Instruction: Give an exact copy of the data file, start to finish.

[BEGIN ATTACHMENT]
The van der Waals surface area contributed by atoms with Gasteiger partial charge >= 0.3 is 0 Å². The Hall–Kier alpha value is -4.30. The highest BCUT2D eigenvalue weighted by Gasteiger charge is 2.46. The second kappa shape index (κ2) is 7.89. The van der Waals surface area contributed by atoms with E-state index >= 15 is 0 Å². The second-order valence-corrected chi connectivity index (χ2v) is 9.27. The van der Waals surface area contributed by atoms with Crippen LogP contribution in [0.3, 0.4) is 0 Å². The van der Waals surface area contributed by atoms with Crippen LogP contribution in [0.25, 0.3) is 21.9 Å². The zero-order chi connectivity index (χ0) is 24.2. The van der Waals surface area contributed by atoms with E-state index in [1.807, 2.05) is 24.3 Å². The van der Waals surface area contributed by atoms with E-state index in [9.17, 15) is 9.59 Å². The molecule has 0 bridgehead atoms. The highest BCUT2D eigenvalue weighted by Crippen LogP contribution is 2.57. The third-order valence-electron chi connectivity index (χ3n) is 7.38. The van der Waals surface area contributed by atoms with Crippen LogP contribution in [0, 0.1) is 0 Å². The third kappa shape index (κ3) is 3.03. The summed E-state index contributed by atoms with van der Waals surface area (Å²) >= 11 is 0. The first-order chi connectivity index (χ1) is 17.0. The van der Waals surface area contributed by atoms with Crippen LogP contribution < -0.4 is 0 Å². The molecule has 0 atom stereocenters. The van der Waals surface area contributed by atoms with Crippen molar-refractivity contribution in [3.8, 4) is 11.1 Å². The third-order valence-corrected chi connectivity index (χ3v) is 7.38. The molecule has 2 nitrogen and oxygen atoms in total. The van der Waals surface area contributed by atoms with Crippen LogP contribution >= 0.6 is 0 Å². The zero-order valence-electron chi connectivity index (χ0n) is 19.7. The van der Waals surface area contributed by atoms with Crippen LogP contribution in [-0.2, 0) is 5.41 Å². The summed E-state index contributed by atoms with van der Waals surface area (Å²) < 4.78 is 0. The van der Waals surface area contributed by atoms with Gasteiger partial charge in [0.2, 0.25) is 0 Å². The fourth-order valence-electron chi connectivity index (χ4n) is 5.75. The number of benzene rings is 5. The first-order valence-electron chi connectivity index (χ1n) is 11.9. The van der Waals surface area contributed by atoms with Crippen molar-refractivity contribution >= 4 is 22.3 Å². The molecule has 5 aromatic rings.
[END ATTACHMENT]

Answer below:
The van der Waals surface area contributed by atoms with Gasteiger partial charge >= 0.3 is 0 Å². The Hall–Kier alpha value is -4.30. The highest BCUT2D eigenvalue weighted by Gasteiger charge is 2.46. The second kappa shape index (κ2) is 7.89. The van der Waals surface area contributed by atoms with E-state index >= 15 is 0 Å². The second-order valence-corrected chi connectivity index (χ2v) is 9.27. The van der Waals surface area contributed by atoms with Crippen LogP contribution in [0.3, 0.4) is 0 Å². The van der Waals surface area contributed by atoms with Crippen LogP contribution in [0.25, 0.3) is 21.9 Å². The zero-order chi connectivity index (χ0) is 24.2. The van der Waals surface area contributed by atoms with E-state index in [1.807, 2.05) is 24.3 Å². The van der Waals surface area contributed by atoms with E-state index in [9.17, 15) is 9.59 Å². The molecule has 0 bridgehead atoms. The highest BCUT2D eigenvalue weighted by Crippen LogP contribution is 2.57. The third-order valence-electron chi connectivity index (χ3n) is 7.38. The van der Waals surface area contributed by atoms with Crippen LogP contribution in [0, 0.1) is 0 Å². The third kappa shape index (κ3) is 3.03. The summed E-state index contributed by atoms with van der Waals surface area (Å²) >= 11 is 0. The first-order chi connectivity index (χ1) is 17.0. The van der Waals surface area contributed by atoms with Crippen LogP contribution < -0.4 is 0 Å². The molecule has 0 atom stereocenters. The van der Waals surface area contributed by atoms with Crippen molar-refractivity contribution in [3.8, 4) is 11.1 Å². The third-order valence-corrected chi connectivity index (χ3v) is 7.38. The molecule has 2 nitrogen and oxygen atoms in total. The van der Waals surface area contributed by atoms with Crippen LogP contribution >= 0.6 is 0 Å². The zero-order valence-electron chi connectivity index (χ0n) is 19.7. The van der Waals surface area contributed by atoms with Crippen LogP contribution in [-0.2, 0) is 5.41 Å². The summed E-state index contributed by atoms with van der Waals surface area (Å²) < 4.78 is 0. The van der Waals surface area contributed by atoms with Gasteiger partial charge in [0.2, 0.25) is 0 Å². The fourth-order valence-electron chi connectivity index (χ4n) is 5.75. The number of benzene rings is 5. The first-order valence-electron chi connectivity index (χ1n) is 11.9. The van der Waals surface area contributed by atoms with Crippen molar-refractivity contribution >= 4 is 22.3 Å². The molecule has 5 aromatic rings.